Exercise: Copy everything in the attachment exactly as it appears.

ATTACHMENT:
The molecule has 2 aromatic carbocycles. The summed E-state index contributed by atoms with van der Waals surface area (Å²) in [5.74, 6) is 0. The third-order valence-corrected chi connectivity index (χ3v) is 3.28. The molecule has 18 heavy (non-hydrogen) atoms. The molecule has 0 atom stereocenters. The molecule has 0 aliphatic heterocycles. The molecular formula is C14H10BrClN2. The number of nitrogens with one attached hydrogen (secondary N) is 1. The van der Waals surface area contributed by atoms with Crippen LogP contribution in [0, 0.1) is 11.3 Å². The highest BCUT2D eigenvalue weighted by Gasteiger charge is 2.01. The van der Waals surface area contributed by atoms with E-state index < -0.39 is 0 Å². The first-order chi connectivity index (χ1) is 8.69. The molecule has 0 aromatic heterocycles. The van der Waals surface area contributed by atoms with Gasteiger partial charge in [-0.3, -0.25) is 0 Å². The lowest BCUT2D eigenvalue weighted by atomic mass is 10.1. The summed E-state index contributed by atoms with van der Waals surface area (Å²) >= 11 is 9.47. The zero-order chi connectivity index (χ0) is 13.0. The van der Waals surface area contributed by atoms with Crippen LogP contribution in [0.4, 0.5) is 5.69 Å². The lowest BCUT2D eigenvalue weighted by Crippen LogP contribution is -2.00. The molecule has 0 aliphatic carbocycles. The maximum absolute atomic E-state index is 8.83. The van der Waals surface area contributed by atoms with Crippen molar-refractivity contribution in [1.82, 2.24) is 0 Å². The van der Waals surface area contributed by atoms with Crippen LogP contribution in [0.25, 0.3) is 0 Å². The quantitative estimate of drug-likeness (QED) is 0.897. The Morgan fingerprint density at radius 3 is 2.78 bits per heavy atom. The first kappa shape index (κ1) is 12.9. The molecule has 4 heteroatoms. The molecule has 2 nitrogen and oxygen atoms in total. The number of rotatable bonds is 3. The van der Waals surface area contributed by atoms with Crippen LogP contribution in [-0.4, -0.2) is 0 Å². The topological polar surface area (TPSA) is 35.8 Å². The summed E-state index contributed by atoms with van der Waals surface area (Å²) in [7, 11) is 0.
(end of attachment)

The molecule has 2 aromatic carbocycles. The summed E-state index contributed by atoms with van der Waals surface area (Å²) in [5.74, 6) is 0. The third-order valence-corrected chi connectivity index (χ3v) is 3.28. The molecule has 18 heavy (non-hydrogen) atoms. The molecule has 0 atom stereocenters. The molecule has 0 aliphatic heterocycles. The molecular formula is C14H10BrClN2. The number of nitrogens with one attached hydrogen (secondary N) is 1. The van der Waals surface area contributed by atoms with Crippen LogP contribution in [0, 0.1) is 11.3 Å². The highest BCUT2D eigenvalue weighted by Gasteiger charge is 2.01. The van der Waals surface area contributed by atoms with E-state index < -0.39 is 0 Å². The first-order chi connectivity index (χ1) is 8.69. The molecule has 0 aromatic heterocycles. The van der Waals surface area contributed by atoms with Gasteiger partial charge in [-0.3, -0.25) is 0 Å². The lowest BCUT2D eigenvalue weighted by atomic mass is 10.1. The summed E-state index contributed by atoms with van der Waals surface area (Å²) >= 11 is 9.47. The zero-order chi connectivity index (χ0) is 13.0. The van der Waals surface area contributed by atoms with Crippen LogP contribution in [0.4, 0.5) is 5.69 Å². The lowest BCUT2D eigenvalue weighted by Crippen LogP contribution is -2.00. The molecule has 0 aliphatic carbocycles. The maximum absolute atomic E-state index is 8.83. The van der Waals surface area contributed by atoms with Crippen molar-refractivity contribution in [1.82, 2.24) is 0 Å². The van der Waals surface area contributed by atoms with Crippen LogP contribution in [0.25, 0.3) is 0 Å². The quantitative estimate of drug-likeness (QED) is 0.897. The Morgan fingerprint density at radius 3 is 2.78 bits per heavy atom. The first kappa shape index (κ1) is 12.9. The molecule has 4 heteroatoms. The molecule has 2 nitrogen and oxygen atoms in total. The number of rotatable bonds is 3. The van der Waals surface area contributed by atoms with Crippen LogP contribution in [-0.4, -0.2) is 0 Å². The topological polar surface area (TPSA) is 35.8 Å². The summed E-state index contributed by atoms with van der Waals surface area (Å²) in [7, 11) is 0.